That’s what all those numbers have in common, when we divide by seven, we have a remainder of five. Notice that the remainder is the first term, a sub one. And the divisor is the common difference, that will be valuable so hold on to that thought. Here’s a practice problem, very simple practice problem, we have an arithmetic sequence, find the 41st term of this sequence.
Pause the video, and work on this. Okay well the first term is 14 and obviously we’re adding nine each time. That’s how we’re advancing so the common difference is nine. So we can just plug into the formula this is the general formula if we want the 41st term we plug in N equals 41 so we get 40,14+9 (40). 9 40 of course is 360.
Add 14, we get 374. 374 is the 41st term on the sequence, the 41st term on the list. Here’s another practice problem. Pause the video and then we’ll talk about this. Let S be the set of all positive integers that, when divided by eight, have a remainder of five.
What is the 76th number in this set? Well, remember that we said that the remainder five, that’s gonna be the first term on the list. Because, of course, the lowest number on the, in this whole set is gonna be five itself. If we divide five by eight, we get a quotient of zero and a remainder of five.
And then eight will be the common difference, because we’ll be adding eight each time to get the new numbers. So we have our starting term. We have our common difference. That’s our general formula. We plug in n equals 76 for the 76th number.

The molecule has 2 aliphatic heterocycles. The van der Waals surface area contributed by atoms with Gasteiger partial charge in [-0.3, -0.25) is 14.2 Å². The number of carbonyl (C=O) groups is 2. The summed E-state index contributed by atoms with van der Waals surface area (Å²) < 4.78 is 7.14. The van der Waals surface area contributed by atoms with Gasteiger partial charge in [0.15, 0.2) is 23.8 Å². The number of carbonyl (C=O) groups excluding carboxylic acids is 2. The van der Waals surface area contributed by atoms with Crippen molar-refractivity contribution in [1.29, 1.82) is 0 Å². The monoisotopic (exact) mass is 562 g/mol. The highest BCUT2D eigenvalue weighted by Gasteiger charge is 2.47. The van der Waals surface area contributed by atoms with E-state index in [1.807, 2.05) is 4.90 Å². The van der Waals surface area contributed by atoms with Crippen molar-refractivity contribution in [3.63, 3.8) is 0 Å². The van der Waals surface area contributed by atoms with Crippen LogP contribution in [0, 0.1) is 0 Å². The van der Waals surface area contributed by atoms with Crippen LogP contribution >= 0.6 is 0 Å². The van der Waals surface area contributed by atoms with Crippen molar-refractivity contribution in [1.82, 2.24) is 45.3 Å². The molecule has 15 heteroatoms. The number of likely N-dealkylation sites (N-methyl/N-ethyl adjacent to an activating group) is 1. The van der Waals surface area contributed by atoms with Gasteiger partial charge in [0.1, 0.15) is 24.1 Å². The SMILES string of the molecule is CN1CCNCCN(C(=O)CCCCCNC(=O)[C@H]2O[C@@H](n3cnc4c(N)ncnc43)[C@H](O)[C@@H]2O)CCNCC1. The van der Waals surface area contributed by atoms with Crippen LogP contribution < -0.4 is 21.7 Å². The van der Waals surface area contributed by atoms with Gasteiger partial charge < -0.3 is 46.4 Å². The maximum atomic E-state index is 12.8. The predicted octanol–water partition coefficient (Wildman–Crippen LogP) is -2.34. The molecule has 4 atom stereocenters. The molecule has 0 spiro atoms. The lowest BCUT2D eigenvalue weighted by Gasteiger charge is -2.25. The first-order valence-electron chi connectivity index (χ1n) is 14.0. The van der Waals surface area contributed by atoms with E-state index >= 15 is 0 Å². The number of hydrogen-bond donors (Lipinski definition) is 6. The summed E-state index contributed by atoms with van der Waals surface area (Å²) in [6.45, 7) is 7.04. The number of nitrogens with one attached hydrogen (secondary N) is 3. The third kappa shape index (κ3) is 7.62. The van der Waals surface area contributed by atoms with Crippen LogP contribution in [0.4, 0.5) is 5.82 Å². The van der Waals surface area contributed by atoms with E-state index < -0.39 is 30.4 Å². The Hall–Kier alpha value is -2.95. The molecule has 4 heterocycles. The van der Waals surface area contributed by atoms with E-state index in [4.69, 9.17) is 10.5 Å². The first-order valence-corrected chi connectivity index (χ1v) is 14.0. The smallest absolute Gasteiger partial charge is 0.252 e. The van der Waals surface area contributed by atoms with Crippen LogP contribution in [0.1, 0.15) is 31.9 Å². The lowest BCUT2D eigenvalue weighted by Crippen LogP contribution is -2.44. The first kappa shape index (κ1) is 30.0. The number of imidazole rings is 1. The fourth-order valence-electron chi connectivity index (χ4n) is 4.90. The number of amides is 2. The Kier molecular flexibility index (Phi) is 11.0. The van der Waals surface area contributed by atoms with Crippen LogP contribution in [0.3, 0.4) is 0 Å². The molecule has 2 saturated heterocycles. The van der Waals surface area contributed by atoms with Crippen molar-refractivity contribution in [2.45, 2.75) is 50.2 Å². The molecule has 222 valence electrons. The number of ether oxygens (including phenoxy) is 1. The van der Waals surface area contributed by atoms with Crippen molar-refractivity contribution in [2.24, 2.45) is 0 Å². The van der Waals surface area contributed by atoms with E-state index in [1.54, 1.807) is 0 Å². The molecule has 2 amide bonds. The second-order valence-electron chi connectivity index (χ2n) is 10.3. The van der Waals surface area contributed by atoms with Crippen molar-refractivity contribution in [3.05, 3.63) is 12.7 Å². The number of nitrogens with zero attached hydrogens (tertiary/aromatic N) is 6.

We get 5+8 (75). For that eight times 75 we’ll just do doubling and halving. So it’s four times 150. Four times 150 is clearly 600, plus five is 605. And that is the 76th number on the list. Here’s another practice problem.
This one’s a little bit different. Pause the video, and then we’ll talk about this. Okay. Here it turns out that the first term is not known. The common difference is not known. We’re just given on two random terms somewhere on the list.
And we wanna find another term. Well think about it this way. Let the initial term equal b. And let the common difference equal d. Well then certainly its true that A sub three would be B plus 2D and that’s 17. The 19th term would be B plus 18D and that equals 65 and what we have here are two equations with two unknowns and in fact its very easy to solve.
We’re just gonna subtract the first equation from the second equation. Subtract. We get 16d equals 48. Divide by 16 we get d equals three. And then plugging into a3 we get, that the initial term is 11. So now we have the initial term.
The common difference. We can set up the general formula. The 10th term will be initial term 11 plus common difference three times ten minus one, which is nine. Three times nine is 27. We add that, we get 38.
And 38 is the 10th number on the list. An arithmetic sequence is one in which the terms have a common difference. Any evenly spaced list is an arithmetic sequence. Other examples include consecutive multiples of a number, consecutive odds or evens, and numbers which, when divided by the same divisor have the same remainder. The nth term of any arithmetic sequence is given by the formula a sub n equals a sub one plus d times n minus one.